Architectural facade trends – metal mesh
Architects can choose between a variety of materials to create stunning and artistic facades. A new trend is the use of aluminium to design perforated lace-like facades. Besides looking great, these facades improve thermal performance by creating a second layer to protect it during sunny days.
Metal as a cladding product is on the rise in both interior and exterior applications. This is probably due to its versatility and the ease to customer fabricate it. Unlike many other materials, metal can be folded, stamped, perforated, etched and coated in almost unlimited ways.
Let’s look at how aluminium can be used as a decorative and functional part of a facade.
Aluminium is a metal that offers endless opportunities for facade design, and extrusion as a manufacturing technique is ideal for this purpose. Extrusion is a process used to create objects of a fixed cross-sectional profile, where a material is pushed through a die of the desired cross-section.
The two main advantages of this process, compared with other manufacturing processes, are its ability to create complex cross-sections and to work materials that are brittle, because the material only encounters compressive and shear stresses. It also forms parts with excellent surface finish.
Extruded profiles used for facades can be industrially processed through working operations such as milling, drilling, thread milling and tapping, as well as cutting and notching. Using the right machinery protects even sensitive profile surfaces against scratches and other damage. In this way, there are almost endless opportunities to create facades that are both functional and beautiful.
And when you use the surface technique anodizing, which offers a wide range of colors, you can design and create an endless number of original architectural facades.
Get a green profile in your building
Architects have long been using aluminium profiles for windows, doors, railings and roofing. The metal’s positive cradle-to-cradle life cycle and its contribution to making buildings more energy efficient are two reasons why. There are other good reasons for choosing aluminium:
- Aluminium profiles are weather-proof, corrosion-resistant and immune to the harmful effects of UV rays, ensuring optimal performance over a long lifetime. Surface treatment improves the outstanding resistance to corrosion even more.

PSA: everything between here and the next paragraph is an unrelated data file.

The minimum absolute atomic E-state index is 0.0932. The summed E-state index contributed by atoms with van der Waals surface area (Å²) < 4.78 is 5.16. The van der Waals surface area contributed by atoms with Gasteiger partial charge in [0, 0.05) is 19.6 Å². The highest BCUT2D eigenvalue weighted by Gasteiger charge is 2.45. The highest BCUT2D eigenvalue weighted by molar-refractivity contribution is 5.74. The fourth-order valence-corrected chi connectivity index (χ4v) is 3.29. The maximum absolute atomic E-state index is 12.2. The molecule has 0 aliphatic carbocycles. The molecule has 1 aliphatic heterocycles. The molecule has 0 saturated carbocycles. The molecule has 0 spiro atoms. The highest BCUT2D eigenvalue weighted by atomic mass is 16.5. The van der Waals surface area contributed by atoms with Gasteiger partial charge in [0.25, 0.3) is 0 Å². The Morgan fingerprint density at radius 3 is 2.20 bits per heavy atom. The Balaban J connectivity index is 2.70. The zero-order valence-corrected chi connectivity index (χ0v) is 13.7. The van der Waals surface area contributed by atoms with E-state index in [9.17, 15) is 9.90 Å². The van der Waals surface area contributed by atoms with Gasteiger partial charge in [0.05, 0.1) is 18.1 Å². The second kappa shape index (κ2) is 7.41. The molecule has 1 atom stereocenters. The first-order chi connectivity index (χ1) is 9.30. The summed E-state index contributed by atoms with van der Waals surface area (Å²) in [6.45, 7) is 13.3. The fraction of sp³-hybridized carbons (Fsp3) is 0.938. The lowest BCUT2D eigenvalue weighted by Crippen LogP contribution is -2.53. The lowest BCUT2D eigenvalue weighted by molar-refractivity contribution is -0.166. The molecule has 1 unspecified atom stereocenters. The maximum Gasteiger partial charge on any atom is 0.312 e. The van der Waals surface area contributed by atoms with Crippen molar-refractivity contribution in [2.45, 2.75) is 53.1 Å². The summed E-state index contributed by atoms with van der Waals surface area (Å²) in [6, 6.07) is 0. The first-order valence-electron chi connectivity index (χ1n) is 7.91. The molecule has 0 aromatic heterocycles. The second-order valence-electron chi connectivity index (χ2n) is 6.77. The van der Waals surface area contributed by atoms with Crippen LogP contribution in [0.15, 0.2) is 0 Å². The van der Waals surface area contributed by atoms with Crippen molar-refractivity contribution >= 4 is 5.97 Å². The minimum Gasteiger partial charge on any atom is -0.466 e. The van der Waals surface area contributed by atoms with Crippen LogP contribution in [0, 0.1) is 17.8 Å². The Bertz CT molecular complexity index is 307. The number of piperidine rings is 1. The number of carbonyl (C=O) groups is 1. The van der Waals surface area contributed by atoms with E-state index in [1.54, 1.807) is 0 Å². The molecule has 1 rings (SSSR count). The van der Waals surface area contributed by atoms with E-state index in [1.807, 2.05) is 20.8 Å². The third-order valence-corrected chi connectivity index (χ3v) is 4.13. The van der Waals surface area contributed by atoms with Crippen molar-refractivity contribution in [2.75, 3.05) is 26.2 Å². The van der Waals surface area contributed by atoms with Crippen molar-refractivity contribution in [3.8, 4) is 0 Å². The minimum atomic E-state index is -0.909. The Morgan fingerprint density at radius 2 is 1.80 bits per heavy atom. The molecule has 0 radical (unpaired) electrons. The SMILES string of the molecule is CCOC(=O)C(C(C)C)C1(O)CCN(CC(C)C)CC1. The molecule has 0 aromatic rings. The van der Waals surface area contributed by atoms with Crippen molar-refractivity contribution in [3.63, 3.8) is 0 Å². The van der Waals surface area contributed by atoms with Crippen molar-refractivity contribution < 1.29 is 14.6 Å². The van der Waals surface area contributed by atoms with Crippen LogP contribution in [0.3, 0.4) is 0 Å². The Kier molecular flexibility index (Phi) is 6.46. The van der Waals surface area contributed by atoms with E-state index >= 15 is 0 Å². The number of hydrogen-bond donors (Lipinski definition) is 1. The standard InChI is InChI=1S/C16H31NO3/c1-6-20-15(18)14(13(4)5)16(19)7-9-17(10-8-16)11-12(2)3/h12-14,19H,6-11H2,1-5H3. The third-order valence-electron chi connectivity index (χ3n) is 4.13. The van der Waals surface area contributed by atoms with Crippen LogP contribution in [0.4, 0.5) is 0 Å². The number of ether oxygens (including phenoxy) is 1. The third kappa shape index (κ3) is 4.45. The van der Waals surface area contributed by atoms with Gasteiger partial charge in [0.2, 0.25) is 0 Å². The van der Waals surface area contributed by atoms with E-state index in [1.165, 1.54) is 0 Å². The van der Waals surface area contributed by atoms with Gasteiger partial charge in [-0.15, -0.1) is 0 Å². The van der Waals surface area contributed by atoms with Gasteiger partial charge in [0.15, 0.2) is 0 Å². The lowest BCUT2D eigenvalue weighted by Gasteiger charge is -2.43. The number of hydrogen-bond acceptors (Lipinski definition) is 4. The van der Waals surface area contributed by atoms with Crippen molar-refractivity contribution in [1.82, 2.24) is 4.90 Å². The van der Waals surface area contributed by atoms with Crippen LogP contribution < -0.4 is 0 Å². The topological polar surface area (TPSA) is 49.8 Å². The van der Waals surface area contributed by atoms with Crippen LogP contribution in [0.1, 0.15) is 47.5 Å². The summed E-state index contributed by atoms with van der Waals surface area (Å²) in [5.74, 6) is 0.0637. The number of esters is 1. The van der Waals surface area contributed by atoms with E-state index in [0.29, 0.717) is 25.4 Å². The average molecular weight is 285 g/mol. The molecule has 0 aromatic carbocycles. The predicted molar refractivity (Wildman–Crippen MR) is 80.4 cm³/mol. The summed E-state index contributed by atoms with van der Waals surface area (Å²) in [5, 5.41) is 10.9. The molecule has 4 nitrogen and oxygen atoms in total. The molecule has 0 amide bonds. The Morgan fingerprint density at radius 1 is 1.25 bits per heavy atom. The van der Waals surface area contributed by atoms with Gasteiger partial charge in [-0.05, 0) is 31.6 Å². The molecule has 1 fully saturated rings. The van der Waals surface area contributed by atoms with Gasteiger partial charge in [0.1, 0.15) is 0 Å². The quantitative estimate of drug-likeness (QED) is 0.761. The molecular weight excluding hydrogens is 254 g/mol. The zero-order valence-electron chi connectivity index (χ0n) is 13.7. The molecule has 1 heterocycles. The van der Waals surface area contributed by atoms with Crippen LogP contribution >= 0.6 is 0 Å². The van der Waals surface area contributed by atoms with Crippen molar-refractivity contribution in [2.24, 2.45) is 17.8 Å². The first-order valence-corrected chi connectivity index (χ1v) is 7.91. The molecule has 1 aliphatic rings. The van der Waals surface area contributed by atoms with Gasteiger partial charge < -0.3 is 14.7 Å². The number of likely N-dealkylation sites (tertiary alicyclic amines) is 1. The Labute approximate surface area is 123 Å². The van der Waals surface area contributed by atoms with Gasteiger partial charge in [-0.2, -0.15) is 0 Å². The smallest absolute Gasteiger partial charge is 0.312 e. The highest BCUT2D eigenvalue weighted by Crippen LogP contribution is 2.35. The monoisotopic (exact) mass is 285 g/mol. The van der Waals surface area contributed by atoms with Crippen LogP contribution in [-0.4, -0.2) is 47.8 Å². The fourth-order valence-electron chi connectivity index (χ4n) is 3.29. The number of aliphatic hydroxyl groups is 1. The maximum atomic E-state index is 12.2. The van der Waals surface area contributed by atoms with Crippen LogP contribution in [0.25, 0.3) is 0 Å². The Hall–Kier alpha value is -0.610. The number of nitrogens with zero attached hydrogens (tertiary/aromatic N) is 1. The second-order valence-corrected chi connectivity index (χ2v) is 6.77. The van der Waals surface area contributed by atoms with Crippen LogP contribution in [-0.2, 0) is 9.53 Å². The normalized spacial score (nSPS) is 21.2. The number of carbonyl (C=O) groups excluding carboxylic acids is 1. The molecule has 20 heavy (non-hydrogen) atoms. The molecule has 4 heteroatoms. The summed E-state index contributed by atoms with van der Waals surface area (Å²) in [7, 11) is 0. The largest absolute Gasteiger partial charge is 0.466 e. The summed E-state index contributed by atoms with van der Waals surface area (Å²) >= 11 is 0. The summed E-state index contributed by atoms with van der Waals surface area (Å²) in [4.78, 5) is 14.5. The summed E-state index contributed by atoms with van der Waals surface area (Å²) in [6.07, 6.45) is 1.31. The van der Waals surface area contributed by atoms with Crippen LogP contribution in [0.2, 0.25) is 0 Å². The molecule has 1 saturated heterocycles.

- Aluminium’s impressive strength-to-weight ratio makes it possible to design light structures with exceptional stability. It provides architects with the means to meet required performance specifications, while minimizing expenditure on foundations.
- Aluminium is highly adaptable and designable and it can also be endlessly recycled, so when a building is renovated or demolished, the aluminium can always be used again. Aluminium is one raw material where there is no lack of supply. With today’s environmental considerations, this is an important aspect for architects, who are increasing their use of aluminium in their work to design “greener” buildings.
Great examples of metal mesh in Britain and New York City
The British company James & Taylor has established a reputation for its innovative use of metal products in metal facades. They use aluminium cladding solutions that give a striking architectural finish. They’ve used these on the Stirling Prize-shortlisted Young Vic Theatre and on the New Museum of Contemporary Art in New York. James & Taylor is using extruded aluminium sections from Hydro to create the claddings.
Another example in England is the brilliant aluminium facade of the Library of Birmingham, which uses an arrangement of interlaced aluminium circles in two colors to cover the facade. The black circular profiles measure 5.4 meters in diameter, and the underlying silver-colored rings measure 1.8 meters.
The building was designed by the Dutch studio Mecanoo Architecten.